As, everywhere, yet more low-churchmen and liberals do what their Protestant forebears did in the sixteenth and seventeenth Centuries, cast aside as worthless and despised ‘kists of whistles’ and ‘rags of Popery’, and Organists are often seduced by salesman into doing away with real Organs, in favour of gleaming Electronics that seem to promise so much more flexibility, variety, compactness…, fearing that perhaps the day is not now far off when the Church Organ will have gone – as (very nearly) have the Theatre Organ and The Cinema Organ, and that people will not know what the Organ was, nor will have experienced one, I ventured to pen this (O, excellent Going-postallers) that you might know something of this ‘thing’.
‘Horrid Victorian things’, I hear you cry: ‘foisted on far too many innocent villages by the Tractarians, displacing the rustic bands of which Hardy so tenderly wrote.
You will probably at least know what to look for: perhaps perched up on a Gallery, or taking up an inordinate space to one side of the
Altar Communion Table is this large wooden box, adorned, if that’s the word, with a couple of dozen drain-pipes, perhaps painted grey or blue, or crudely gilded – or even more crudely, stencilled! Nor are these pipes of the same size, but often arranged in a V formation, at least as far as length. ‘£24,000, to restore that monstrosity? We’d be better off spending a third of that, and having all that extra space…’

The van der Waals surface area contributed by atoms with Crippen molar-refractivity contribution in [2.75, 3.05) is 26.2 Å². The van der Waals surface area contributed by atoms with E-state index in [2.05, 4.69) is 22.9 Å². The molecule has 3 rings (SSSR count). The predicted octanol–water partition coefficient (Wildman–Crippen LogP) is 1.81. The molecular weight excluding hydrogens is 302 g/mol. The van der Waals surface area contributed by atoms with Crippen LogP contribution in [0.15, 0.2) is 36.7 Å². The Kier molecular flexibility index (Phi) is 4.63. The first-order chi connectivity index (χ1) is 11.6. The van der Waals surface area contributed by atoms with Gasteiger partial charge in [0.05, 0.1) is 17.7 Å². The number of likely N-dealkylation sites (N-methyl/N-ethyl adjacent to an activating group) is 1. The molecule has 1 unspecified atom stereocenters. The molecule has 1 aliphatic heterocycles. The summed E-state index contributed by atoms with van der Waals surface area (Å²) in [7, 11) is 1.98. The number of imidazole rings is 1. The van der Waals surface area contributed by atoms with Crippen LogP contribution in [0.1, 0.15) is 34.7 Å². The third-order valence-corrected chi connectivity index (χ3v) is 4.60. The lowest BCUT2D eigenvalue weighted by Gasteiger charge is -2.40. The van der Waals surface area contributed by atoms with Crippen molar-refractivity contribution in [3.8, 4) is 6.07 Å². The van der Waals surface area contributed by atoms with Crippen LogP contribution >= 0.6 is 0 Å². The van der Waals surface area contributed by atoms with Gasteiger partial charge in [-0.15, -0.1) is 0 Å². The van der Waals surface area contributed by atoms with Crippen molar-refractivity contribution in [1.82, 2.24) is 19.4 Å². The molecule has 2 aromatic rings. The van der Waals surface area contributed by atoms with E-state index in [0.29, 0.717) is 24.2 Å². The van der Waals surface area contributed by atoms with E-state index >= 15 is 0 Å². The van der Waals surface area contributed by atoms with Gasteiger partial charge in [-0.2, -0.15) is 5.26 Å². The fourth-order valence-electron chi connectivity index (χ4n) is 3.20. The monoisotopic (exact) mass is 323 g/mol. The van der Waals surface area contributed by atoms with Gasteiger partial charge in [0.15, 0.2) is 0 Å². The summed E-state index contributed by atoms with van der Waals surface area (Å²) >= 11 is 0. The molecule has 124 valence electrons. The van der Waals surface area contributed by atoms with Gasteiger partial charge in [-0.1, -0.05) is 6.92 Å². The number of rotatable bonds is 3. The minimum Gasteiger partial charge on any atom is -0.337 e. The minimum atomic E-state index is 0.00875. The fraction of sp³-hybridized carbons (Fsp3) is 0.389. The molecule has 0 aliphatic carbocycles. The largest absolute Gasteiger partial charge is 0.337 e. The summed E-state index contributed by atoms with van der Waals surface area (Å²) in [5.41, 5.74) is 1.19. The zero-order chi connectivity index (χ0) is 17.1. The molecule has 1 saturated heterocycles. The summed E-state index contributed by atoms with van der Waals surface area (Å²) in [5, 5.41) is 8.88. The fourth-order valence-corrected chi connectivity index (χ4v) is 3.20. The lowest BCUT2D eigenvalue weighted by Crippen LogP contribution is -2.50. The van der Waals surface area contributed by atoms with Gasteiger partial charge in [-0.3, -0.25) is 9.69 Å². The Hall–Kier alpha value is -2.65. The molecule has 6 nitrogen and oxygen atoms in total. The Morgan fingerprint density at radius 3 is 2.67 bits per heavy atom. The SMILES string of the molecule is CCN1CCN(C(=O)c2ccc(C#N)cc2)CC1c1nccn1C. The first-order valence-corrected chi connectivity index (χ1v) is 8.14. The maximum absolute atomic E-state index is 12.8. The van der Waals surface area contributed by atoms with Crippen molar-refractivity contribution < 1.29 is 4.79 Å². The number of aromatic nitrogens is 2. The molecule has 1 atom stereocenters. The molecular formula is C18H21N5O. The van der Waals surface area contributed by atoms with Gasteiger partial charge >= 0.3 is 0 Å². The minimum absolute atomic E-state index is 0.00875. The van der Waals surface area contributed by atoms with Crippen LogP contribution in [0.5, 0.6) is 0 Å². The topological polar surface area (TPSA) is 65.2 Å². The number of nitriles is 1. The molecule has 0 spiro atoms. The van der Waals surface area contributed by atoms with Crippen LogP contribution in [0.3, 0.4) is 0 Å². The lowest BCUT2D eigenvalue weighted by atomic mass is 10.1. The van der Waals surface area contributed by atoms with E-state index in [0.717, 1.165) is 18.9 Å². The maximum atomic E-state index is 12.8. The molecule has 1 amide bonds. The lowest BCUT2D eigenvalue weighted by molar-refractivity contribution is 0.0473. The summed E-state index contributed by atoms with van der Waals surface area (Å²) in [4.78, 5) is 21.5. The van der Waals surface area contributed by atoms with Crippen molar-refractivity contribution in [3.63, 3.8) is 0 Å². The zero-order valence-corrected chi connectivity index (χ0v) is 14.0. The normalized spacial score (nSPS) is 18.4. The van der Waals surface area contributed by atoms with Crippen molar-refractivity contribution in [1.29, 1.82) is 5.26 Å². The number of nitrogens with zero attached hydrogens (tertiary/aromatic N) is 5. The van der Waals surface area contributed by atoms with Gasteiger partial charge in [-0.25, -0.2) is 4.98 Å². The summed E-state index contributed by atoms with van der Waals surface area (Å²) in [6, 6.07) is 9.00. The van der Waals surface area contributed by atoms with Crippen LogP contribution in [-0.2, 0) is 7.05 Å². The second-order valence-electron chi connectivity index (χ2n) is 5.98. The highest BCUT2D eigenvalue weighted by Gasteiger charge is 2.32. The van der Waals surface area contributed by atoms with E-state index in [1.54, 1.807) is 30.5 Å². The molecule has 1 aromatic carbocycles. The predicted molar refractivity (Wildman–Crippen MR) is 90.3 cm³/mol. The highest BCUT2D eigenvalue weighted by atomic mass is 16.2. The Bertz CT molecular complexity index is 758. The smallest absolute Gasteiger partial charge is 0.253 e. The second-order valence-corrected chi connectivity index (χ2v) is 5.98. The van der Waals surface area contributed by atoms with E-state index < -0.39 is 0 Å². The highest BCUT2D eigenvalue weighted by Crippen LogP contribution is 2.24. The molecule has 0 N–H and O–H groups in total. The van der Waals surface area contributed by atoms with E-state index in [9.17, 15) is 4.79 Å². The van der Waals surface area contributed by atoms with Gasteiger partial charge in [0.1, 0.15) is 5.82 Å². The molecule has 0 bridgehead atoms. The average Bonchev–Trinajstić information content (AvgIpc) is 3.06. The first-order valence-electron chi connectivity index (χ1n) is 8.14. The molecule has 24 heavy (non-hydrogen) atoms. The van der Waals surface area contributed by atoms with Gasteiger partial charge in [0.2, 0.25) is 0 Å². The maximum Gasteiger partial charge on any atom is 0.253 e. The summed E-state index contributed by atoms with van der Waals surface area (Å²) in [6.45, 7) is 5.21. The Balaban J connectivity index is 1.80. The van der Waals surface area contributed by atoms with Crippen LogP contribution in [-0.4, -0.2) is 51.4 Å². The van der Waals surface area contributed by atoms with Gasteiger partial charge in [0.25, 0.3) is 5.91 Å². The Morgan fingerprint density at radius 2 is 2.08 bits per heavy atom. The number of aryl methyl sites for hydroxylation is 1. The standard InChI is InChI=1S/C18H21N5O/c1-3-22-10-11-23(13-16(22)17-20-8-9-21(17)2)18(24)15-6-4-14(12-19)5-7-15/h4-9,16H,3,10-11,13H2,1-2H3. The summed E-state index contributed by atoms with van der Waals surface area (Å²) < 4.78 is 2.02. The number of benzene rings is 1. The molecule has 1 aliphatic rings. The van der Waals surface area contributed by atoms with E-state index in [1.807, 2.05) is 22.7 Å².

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Well, it all goes back far beyond The Victorians, indeed, to the Romans and to the Greeks, even further: Ctesibius of Alexandria (c. 246 B.C.) is credited with making a flute-playing machine that was worked by both air- and water-pressure. Here, from more than half a millennium later is this charming picture: my guess is that the two little boys in nappies are ‘bellows treaders’, keeping the organ supplied with air; the woman just right of centre is probably not about to say, ‘Here’s some I made earlier’, but is sounding the ?brass bowls by means of what any Artiste on the Triangle would recognise as beaters – her eight bowls (with graded amounts of water?) would give her an Octave – doh, ray, me fah, soh, lah, te, doh1.
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Interestingly (despite Brexit) Organ-builders everywhere work on the basis of the 8-foot pipe (8-fuss in Germany, 8-pieds) in France: an open pipe, of eight-feet speaking-length, will sound the note ‘C’, at four-feet, a pipe will sound the octave above – and so on. If the 8-foot pipe were to be of 6 inches diameter, you would expect that the pipe half that length would be half the diameter, however, for various reasons, this is not so, and over the centuries, various systems of ‘scaling’ have been tried, the usual one being that whereby the diameter halves at the seventeenth note, not the twelfth, attributed to Töpfer, but already used by organ-builders such as Dom Bedos de Celles, half a century earlier: